MOSCOW - An international human rights organization said Friday that it sees no end to abuses in Chechnya and claimed that Kremlin efforts to improve the situation in the region are either ineffective or insincere.
The International Helsinki Federation for Human Rights said that the citizens of Chechnya live in a "continual state of terror," adding that it appears Russian authorities refuse to confront the problem of lawlessness - and in certain cases seem to be the problem themselves.
"The security situation remains grave and there is no end in sight to human rights abuses in Chechnya. The efforts of the Russian authorities to stem violence and end impunity are either not working or not serious," the organization said in a statement.
A delegation from the group returned Thursday from a four-day fact finding mission to Chechnya. The mission concluded that "Chechnya remains a lawless zone where violence and human rights abuses are perpetrated by a wide range of state and non-state actors," the organization said.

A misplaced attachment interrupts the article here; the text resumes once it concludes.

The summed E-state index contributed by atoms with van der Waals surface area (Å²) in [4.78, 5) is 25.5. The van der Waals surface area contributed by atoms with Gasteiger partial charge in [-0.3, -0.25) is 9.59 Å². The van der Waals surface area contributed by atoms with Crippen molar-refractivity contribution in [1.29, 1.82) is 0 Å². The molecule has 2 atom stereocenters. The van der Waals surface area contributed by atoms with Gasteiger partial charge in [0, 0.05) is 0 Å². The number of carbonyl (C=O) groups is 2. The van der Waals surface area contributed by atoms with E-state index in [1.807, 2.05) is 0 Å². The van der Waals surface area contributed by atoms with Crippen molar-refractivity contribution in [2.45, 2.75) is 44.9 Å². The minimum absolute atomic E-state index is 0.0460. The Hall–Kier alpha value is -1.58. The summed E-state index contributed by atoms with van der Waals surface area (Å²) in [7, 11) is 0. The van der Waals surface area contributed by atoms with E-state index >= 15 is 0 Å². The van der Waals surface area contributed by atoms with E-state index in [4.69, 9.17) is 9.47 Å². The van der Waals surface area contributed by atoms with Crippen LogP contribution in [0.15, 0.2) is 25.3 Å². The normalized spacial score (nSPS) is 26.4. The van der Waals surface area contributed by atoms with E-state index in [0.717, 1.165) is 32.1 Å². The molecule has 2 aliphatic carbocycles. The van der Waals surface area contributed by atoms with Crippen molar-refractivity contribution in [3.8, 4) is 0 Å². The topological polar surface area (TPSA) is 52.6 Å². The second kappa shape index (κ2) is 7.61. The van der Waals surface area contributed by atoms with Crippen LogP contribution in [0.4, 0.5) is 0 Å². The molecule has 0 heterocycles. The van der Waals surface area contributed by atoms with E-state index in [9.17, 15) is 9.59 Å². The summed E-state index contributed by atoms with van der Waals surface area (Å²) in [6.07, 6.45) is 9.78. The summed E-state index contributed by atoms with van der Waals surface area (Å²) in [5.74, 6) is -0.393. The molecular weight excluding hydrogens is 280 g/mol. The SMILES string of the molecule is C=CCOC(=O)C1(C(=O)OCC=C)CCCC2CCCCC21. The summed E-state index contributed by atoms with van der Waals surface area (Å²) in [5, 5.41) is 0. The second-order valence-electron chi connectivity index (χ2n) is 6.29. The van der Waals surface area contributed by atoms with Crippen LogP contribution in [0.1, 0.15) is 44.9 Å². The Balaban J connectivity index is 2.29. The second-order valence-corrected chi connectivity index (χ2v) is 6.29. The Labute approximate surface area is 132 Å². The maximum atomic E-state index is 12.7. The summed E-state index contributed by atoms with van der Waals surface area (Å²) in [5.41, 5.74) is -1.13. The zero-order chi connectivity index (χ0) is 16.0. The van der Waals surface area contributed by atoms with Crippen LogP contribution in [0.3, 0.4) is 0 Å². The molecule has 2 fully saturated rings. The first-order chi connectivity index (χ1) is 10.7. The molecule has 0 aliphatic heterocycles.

The Vienna-based group said that disappearances seem to be spreading into neighboring Ingushetia, and that a growing number of abductions are targeted at women.
Meanwhile, two unidentified bodies were found by residents in a well in the Chechen capital Grozny on Thursday. The bodies were naked with bullet wounds to the head and appeared to have been disfigured by an explosion. Police have opened an investigation.
Russia officials say a March referendum in which Chechens approved a Kremlin-backed constitution that cemented the region's status as part of Russia, as well as presidential elections scheduled for October 5, are significant steps in the road to peace.
But the human rights group said the referendum and elections are meaningless unless accompanied by improvements in security and human rights.
Russian forces withdrew from Chechnya following a devastating 1994-1996 war that left separatists in charge, but they returned in 1999 after Chechnya-based militants invaded a neighboring region and the Kremlin blamed rebels for apartment-building bombings killed 300 people in Moscow and other cities.